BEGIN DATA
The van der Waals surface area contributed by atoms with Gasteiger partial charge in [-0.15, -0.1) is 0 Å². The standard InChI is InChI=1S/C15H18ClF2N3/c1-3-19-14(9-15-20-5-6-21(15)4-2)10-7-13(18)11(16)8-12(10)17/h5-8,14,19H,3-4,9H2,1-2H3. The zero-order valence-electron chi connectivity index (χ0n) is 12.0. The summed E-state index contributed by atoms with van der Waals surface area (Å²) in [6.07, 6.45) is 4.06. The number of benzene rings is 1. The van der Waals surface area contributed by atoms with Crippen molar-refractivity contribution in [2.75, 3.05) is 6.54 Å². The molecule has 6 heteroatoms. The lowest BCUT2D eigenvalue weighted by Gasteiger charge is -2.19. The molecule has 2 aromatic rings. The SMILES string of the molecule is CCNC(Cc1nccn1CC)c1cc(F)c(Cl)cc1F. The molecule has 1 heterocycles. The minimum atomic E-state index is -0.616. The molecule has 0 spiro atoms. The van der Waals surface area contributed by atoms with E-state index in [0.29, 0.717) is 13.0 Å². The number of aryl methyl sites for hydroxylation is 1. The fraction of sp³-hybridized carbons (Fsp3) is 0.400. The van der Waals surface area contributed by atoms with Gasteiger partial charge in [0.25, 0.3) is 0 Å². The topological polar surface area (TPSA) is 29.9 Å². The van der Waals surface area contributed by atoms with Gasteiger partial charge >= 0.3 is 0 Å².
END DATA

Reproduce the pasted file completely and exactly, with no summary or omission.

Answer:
The van der Waals surface area contributed by atoms with Gasteiger partial charge in [-0.15, -0.1) is 0 Å². The standard InChI is InChI=1S/C15H18ClF2N3/c1-3-19-14(9-15-20-5-6-21(15)4-2)10-7-13(18)11(16)8-12(10)17/h5-8,14,19H,3-4,9H2,1-2H3. The zero-order valence-electron chi connectivity index (χ0n) is 12.0. The summed E-state index contributed by atoms with van der Waals surface area (Å²) in [6.07, 6.45) is 4.06. The number of benzene rings is 1. The van der Waals surface area contributed by atoms with Crippen molar-refractivity contribution in [2.75, 3.05) is 6.54 Å². The molecule has 6 heteroatoms. The lowest BCUT2D eigenvalue weighted by Gasteiger charge is -2.19. The molecule has 2 aromatic rings. The SMILES string of the molecule is CCNC(Cc1nccn1CC)c1cc(F)c(Cl)cc1F. The molecule has 1 heterocycles. The minimum atomic E-state index is -0.616. The molecule has 0 spiro atoms. The van der Waals surface area contributed by atoms with E-state index in [0.29, 0.717) is 13.0 Å². The number of aryl methyl sites for hydroxylation is 1. The fraction of sp³-hybridized carbons (Fsp3) is 0.400. The van der Waals surface area contributed by atoms with Gasteiger partial charge in [0.25, 0.3) is 0 Å². The topological polar surface area (TPSA) is 29.9 Å². The van der Waals surface area contributed by atoms with Gasteiger partial charge >= 0.3 is 0 Å².